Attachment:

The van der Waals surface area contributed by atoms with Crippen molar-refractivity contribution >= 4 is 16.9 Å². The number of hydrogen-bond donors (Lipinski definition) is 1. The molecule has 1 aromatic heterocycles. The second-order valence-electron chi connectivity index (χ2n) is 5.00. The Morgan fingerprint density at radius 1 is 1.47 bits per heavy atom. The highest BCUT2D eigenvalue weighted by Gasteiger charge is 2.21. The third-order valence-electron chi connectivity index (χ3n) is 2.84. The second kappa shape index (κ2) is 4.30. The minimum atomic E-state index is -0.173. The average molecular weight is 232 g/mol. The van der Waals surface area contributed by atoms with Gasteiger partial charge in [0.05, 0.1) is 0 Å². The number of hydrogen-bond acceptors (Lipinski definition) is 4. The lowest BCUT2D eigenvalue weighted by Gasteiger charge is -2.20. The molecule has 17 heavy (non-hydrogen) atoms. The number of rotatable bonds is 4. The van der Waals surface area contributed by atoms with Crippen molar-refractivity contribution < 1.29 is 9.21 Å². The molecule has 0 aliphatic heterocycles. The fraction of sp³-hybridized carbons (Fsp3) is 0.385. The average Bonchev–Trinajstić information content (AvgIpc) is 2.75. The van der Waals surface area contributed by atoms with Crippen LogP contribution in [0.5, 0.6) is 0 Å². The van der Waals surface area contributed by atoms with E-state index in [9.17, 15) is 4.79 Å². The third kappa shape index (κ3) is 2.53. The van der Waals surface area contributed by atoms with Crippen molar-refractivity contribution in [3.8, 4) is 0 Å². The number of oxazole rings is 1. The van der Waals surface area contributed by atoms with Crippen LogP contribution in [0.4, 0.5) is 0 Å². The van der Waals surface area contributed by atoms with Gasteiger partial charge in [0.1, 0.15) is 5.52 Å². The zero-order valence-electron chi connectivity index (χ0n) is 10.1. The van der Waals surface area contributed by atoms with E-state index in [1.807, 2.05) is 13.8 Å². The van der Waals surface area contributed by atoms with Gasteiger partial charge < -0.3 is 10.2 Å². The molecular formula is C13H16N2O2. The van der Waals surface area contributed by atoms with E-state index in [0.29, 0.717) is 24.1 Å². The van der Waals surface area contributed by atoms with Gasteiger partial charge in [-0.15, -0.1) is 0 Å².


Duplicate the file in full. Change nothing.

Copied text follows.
The van der Waals surface area contributed by atoms with Crippen molar-refractivity contribution >= 4 is 16.9 Å². The number of hydrogen-bond donors (Lipinski definition) is 1. The molecule has 1 aromatic heterocycles. The second-order valence-electron chi connectivity index (χ2n) is 5.00. The Morgan fingerprint density at radius 1 is 1.47 bits per heavy atom. The highest BCUT2D eigenvalue weighted by Gasteiger charge is 2.21. The third-order valence-electron chi connectivity index (χ3n) is 2.84. The second kappa shape index (κ2) is 4.30. The minimum atomic E-state index is -0.173. The average molecular weight is 232 g/mol. The van der Waals surface area contributed by atoms with Gasteiger partial charge in [0.05, 0.1) is 0 Å². The number of hydrogen-bond acceptors (Lipinski definition) is 4. The lowest BCUT2D eigenvalue weighted by Gasteiger charge is -2.20. The molecule has 17 heavy (non-hydrogen) atoms. The number of rotatable bonds is 4. The van der Waals surface area contributed by atoms with Crippen molar-refractivity contribution < 1.29 is 9.21 Å². The molecule has 0 aliphatic heterocycles. The fraction of sp³-hybridized carbons (Fsp3) is 0.385. The average Bonchev–Trinajstić information content (AvgIpc) is 2.75. The van der Waals surface area contributed by atoms with Crippen LogP contribution in [0.5, 0.6) is 0 Å². The van der Waals surface area contributed by atoms with E-state index in [9.17, 15) is 4.79 Å². The third kappa shape index (κ3) is 2.53. The van der Waals surface area contributed by atoms with Crippen molar-refractivity contribution in [3.8, 4) is 0 Å². The number of oxazole rings is 1. The van der Waals surface area contributed by atoms with Crippen LogP contribution in [0.4, 0.5) is 0 Å². The van der Waals surface area contributed by atoms with Gasteiger partial charge in [0.1, 0.15) is 5.52 Å². The zero-order valence-electron chi connectivity index (χ0n) is 10.1. The van der Waals surface area contributed by atoms with E-state index in [1.807, 2.05) is 13.8 Å². The van der Waals surface area contributed by atoms with Gasteiger partial charge < -0.3 is 10.2 Å². The molecular formula is C13H16N2O2. The van der Waals surface area contributed by atoms with E-state index in [0.29, 0.717) is 24.1 Å². The van der Waals surface area contributed by atoms with Gasteiger partial charge in [-0.15, -0.1) is 0 Å².